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Matthew 12:1-14



… “Haven’t you read what David did when he and his companions were hungry? He entered the house of God, and he and his companions ate the consecrated bread – which was not lawful for them to do, but only for the priests … If you had known what these words mean, ‘I desire mercy, not sacrifice,’ you would not have condemned the innocent. For the Son of Man is Lord of the Sabbath.” (verses 3-7)

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I’m reflecting this morning on the issue of grace. We so easily get caught up in our own narrow expectations, our own constraining rules, and our own sharp sense of offense – like the Pharisees. They thought they clearly understood the rigidity of Sabbath observance, but they had missed viewing it through the Lord’s lens of grace. “The Sabbath was made for man, not man for the Sabbath,” Jesus says in Mark (2:27). Here in Matthew, he connects Sabbath with grace, reminding them, “I desire mercy, not sacrifice” (verse 7).


And so the offense caused by the disciples’ loosened rigidity – eating grain as they walked and feeding their hunger – is declared by Jesus to be just fine. Similarly, he speaks backward in time a word of blessing over the offense of David and his companions eating those consecrated loaves, because it met a real human need.


The point is that Jesus himself is Lord of the Sabbath. He is the Prince of Peace, the Lord of Grace. Sabbath is meant as blessing, not as rock and hard place combined. Yes, there is certainly the sacrificial discipline of putting aside work, trusting the Lord. Yes, those who set out to collect wilderness manna on the Sabbath found, in judgement, there was none. But Sabbath is meant as blessing, producing rest. It is saturated in grace.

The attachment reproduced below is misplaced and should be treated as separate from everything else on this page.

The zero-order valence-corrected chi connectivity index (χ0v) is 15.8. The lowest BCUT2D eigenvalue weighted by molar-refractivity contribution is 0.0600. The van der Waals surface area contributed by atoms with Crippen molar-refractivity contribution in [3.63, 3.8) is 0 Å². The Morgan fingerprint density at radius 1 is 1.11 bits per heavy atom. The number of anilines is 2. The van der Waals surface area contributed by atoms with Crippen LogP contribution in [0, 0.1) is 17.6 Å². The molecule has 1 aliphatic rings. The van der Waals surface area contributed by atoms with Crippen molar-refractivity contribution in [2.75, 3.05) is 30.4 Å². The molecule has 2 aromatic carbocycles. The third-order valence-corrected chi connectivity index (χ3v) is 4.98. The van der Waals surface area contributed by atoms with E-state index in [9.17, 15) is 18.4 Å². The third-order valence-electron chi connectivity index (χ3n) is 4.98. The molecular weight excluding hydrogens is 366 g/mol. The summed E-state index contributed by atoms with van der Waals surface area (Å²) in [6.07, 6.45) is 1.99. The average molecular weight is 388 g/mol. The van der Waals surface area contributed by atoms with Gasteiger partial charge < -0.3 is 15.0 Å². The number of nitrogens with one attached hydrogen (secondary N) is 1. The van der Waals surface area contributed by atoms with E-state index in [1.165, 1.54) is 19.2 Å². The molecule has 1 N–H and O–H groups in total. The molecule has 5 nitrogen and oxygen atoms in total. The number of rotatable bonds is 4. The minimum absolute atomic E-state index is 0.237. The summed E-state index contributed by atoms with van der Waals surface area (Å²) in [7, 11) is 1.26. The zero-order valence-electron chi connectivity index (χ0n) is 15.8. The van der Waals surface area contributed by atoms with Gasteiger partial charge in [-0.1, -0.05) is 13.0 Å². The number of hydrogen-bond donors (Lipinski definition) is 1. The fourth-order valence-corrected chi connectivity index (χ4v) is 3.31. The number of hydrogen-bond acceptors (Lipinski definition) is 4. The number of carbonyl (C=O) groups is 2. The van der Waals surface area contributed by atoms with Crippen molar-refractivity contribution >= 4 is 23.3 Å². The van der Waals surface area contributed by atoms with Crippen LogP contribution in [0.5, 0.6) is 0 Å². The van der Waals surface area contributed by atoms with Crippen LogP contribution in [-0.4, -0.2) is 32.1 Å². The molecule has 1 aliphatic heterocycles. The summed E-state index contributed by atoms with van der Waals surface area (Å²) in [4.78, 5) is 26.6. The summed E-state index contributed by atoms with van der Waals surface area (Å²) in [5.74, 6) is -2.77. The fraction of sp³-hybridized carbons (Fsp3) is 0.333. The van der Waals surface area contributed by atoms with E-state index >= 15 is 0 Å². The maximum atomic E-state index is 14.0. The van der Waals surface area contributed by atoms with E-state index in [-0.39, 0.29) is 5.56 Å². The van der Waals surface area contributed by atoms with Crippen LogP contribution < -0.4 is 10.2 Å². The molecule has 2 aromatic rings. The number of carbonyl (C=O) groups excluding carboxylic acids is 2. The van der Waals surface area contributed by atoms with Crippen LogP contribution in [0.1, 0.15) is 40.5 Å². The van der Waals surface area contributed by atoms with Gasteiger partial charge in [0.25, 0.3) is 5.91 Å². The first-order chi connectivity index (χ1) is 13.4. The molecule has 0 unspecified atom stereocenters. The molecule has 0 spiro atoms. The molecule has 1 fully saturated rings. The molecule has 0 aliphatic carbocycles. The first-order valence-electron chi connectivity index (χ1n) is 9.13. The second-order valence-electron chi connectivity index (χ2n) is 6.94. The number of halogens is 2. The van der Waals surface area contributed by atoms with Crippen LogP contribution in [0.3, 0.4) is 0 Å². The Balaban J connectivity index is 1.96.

“If you had known what these words mean, ‘I desire mercy, not sacrifice,’ you would not have condemned the innocent.” What a powerful theme for ongoing reflection. Mercy, grace, peace – they all come from the Lord’s hand to shape our outlook on life, and on others. The call to holiness is undiminished. It will continue to call us to hard sacrifice. But it needs, always, to be informed – to be infused – with grace. Otherwise, we miss the point.

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Dear Jesus, thank you for your grace and peace extended, even to me. So capture my mind and heart and attitude with this rest-filled grace that I, by your Spirit, extend it, also, in each interaction this day. When I am tempted, like the Pharisees, to render judgment, let me embrace mercy, not rigidity. Let me rejoice in fullness of shalom, bringing freedom, health, and wholeness. You are Lord – of the Sabbath, yes, and Lord of all.

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Thinking ahead: As you think through your day, what circumstance or person do you expect to encounter that will require more grace than you yourself possess? In advance, ask the Lord for his mercy and grace to fill you. Pray it again, in the moment, when you need it.

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